The Transcendent Solution
steady vanishing of the harsh definiteness and distinctness of individuals, and a steady blurring or coming into coincidence of the divisions amongst kinds and categories, until in the end one approaches and perhaps at last reaches a paradoxical unitary point of convergence, where the objects of religion may be thought to have their habitat.
According to Findlay, the progress towards higher worlds or latitudes involves a steady diminution of individuality, corporeality and temporality, and the objects in these worlds will be governed by associations of meaning as opposed to causality. Individuality will begin to vanish, as things become more and more indistinguishable from their species and genera, resulting in a realm of values that exist generically apart from any instantiation. As individuality diminishes, the obstacles that it and materiality place between communicating minds will vanish as well, as will the communicative gulfs that exist between persons in our own realm. The attenuated matter of the upper realms, rather than being an obstacle to consciousness and reason, will simply serve as a context for communication and a vehicle for the expression of thought and will. Simple location will vanish, and all things will be "predominantly somewhere, but more distantly present everywhere else." Temporality will be altered, and prophecy made possible, as alternative futures are displayed, teaching us what will almost certainly happen or will happen unless we take counter-measures, etc. Finally:
At the mystical pole of our whole geography we may place an object of infinite and no longer puzzling perfection, which we need no longer conceive as a mere supreme instance of incompatible values, but as the living principle of all those values themselves.
Thus, at the apex of all the worlds,
The highest of the four worlds, the World of Emanation...is a mode of existence characterized by absolute clarity, no concealment, and no separate beings. There is no individuation, and no "screens" or filters separate God from that which is not God. In fact, the World of Emanation is not a world in the sense that the other three are: in a certain sense it is the Godhead itself.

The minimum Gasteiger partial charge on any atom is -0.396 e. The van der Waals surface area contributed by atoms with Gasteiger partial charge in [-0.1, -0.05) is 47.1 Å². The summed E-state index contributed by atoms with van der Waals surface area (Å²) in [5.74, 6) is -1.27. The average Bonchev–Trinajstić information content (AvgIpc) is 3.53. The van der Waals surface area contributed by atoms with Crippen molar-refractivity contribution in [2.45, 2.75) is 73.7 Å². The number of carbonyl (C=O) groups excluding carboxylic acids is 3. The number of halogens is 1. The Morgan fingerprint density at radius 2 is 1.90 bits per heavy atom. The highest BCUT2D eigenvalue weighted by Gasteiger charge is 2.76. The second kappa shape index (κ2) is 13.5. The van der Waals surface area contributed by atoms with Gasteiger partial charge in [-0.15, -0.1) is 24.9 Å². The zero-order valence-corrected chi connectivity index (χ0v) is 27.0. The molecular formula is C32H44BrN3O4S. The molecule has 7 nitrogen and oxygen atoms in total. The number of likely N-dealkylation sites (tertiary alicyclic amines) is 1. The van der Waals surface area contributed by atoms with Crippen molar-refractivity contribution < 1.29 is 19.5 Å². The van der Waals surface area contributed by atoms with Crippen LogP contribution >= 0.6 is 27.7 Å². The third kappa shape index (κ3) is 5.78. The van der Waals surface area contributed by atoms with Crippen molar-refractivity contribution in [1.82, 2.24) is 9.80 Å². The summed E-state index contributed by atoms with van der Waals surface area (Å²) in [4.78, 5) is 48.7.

As one descends in the system of worlds, there is more and more matter. Another way of stating this is that the beings of the lower worlds have a greater awareness of their independent, progressively separate selves, of their private "I," This consciousness of self obscures the divine light, and dims the true, unchanging "I" that exists within each individual being...
According to Steinsaltz the higher worlds do not manifest "space as we know it, but a framework of existence within which all forms and beings are related." Further "Time, too, is manifest in a totally different fashion in the higher world...the system of time becomes increasingly abstract...It becomes no more than the essence of change or the potentiality of change."
A Rational Mysticism
One might think that
The world described by Plotinus resolves our earthly antinomies because it is a unified, purely spiritual and conceptual world that exists outside of space and time. It is a world governed by thought, rather than material necessity, and in contrast to our own contingent, chaotic realm it is ordered by connections of reasons and significance. It is a world in which acts of thought and volition are neither mediated, hampered nor contained by space and time, and hence are unconstrained by material causation. As Plotinus emphasizes it is a completely translucent realm in which "every being is lucid to every other," and where the objects of thought are known clearly and immediately. In such a world the philosophical problems of the nature of time, space and eternity, of the relationship between the mind and matter, and knowledge of "other minds" are completely resolved, or, better, do not even arise. It is a world devoid of gross matter, and as such a world in which to know a concept is to know its instance, and vice versa. Finally, it is a world in which there are no material rewards for one's thoughts and deeds, and hence a world where thoughts and deeds are their own reward.
Much the same, of course, can be said of the "higher worlds" of the Kabbalah, and moreover, regarding the Lurianic system as a whole. The Kabbalistic symbols of Tzimtzum, Sefirot, Shevirat ha-Kelim , Tikkun ha-Olam, etc. which the Kabbalists utilized to resolve their own theological problems are relevant to the philosophical conundrums of our own age.
To begin with, the Tzimtzum, and to even a greater extent, the Breaking of the Vessels, results in a confused and chaotic condition in which the primordial values and ideas (the Sefirot) become entangled in a realm of "matter." As a result of these events, our deepest spiritual values, e.g. morality, freedom, teleology, knowledge, communication, etc. have become highly problematic and even appear to be contradicted by experience. Morality has no hegemony in a world of random, natural disaster and material power; teleology (the progression of events towards a rational goal) is upstaged by material causality; freedom too is contradicted by the processes of material causation; knowledge is questionable because a gulf exists between matter and mind; and communication is barred because others' minds are "enclosed" in bodies that render their inner life opaque to our own. From a Kabbalistic perspective we might say that each of our philosophical notions (morality, teleology, freedom, knowledge, communication, etc.) have shattered and become enmeshed in a material realm, which renders them contradictory and opaque. Only through an act of birur, extraction, can these values be restored and understood in the light of a higher conceptual and spiritual realm.
Again Adin Steinsaltz provides a contemporary Kabbalistic parallel to